Another thing that punk bands weren’t exactly fighting to bring back was surf rock. As for Savage Republic, they loved it. “When I was a teenager in high school I was a huge fan of the Ventures”, Licher explains. “I probably had fifty different Ventures albums. When we wrote Attempted Coup Madagascar. I was remembering a certain Ventures song and trying to replicate its ‘dun-dun’ sound on bass. Well, it didn't sound like the Ventures at all, but it was like, here's something I can pull from”.
The Ventures weren’t the only 60s inspiration for the then blossoming Savage Republic. Licher was also listening to early Pink Floyd a lot: “they had this really atmospheric ambient/guitar sound, I wanted to bring some of that feeling into what we were doing. The song Procession was going to be this sort of prog rock epic that would finish the record. I just couldn't get it to sound the way I heard it in my head and I've always felt like it could have been done better, but actually, in some ways it's also perfect just the way it is”.
The band came together at a time when psychedelic music was gearing up to enjoy a renaissance - moptops and Rickenbackers were ready to make a comeback. Too elusive to adhere to anything that had somehow been already codified in the past, Savage Republic wouldn’t call themselves a psychedelic rock band. Yet their all-is-possible, genre-defying way of seeing music might be the most truthful successor of what psychedelia, back in the 60s, had sonically implied. When he met Tom Rapp of Pearls Before Swine, Philip Drucker couldn’t help but ask the psychedelic hero what the word meant to him: “psychedelic, he said, had nothing to do with drugs at all. For him and his crowd, it was about seeing things differently”. If we take Rapp’s word for it (and who could possibly contradict Tom Rapp on the subject?), then Savage Republic can easily be called psychedelic. Psychedelic, yes, but with an edge.
“The lyrics”, Long points out, “took you to a place that was a little more dangerous than the word psychedelic would permit. They took you to a darker place. Even if we started with surf music, what we were surfing were waves with sharks”. He stops to consider two other words that have been frequently used when describing Savage Republic’s music, ‘industrial’ and ‘tribal’. They seem to work better when combined. “Industrial - a lot of Phil's percussion was metal on metal, could it get more industrial than that? The tribal part came again through the lyrics. ‘You have come to teach/we have come to eat’…it was tribal, pre-civilization if you will”.
It wasn’t just a wide unrelenting sonic appetite that made Savage Republic sound like nobody else.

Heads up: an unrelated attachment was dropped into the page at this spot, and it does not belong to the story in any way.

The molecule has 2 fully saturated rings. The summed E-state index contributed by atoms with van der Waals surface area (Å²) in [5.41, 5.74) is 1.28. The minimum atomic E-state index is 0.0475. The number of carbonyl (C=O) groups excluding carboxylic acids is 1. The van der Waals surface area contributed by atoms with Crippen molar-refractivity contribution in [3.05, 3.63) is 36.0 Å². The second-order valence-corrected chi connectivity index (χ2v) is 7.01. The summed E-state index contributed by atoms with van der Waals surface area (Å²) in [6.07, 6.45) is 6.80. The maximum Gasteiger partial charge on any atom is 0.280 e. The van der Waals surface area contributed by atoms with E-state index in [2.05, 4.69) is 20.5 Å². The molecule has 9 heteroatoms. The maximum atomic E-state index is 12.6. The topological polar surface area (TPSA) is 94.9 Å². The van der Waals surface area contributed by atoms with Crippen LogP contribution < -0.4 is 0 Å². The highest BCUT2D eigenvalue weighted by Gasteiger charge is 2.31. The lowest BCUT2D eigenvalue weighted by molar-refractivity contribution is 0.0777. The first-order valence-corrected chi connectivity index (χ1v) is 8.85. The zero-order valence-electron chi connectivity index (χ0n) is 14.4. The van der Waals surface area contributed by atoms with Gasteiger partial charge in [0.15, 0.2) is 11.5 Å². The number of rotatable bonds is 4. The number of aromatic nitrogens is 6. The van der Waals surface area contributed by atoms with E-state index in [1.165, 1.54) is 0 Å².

Mixing multifarious influences could have easily turned into a catastrophic, cacophonous exercise in style. Thankfully, inexperience was also in the band’s kaleidoscopic cauldron. “Phil and Jeff both pretty much knew how to play their instruments”, says Licher, “while Mark and I were pretty much self-taught. There's an interesting dynamic there. I would want to play something that sounded like something else that I had heard and liked, but I didn’t have the ability to do that. And so I had to create something that I could do. Somehow the combination of all the different things that we were listening to came together in this big stew. And we were experimenting, always trying to do something different”.
Drucker offers a fitting definition: “Savage Republic was a Why-Not band. Why can’t you put these sounds together and form something new? We always had something familiar that people could hang on to, like a security blanket, so that they knew we weren't too crazy. At the same time, I like to think that we let people go where they wouldn’t have gone otherwise”. It also worked for band members themselves: “I was in a hardcore punk band at the time”, Long looks back. “It was a formula, I have to say. It didn't have the diversity of sound of Savage Republic. The influence of Bruce and Phil, of them being art students, it opened my eyes up to a wider view of music. Of the world. I didn't mean to be a punk rocker in Savage Republic, even though that was really coursing through my veins at the time”.
Savage Republic started with two ingredients that could have been at odds with each other, 80s L.A. punk and conceptual art.
From there, everything was permitted. As Drucker quips, “other than polka, can you think of something we didn't try?”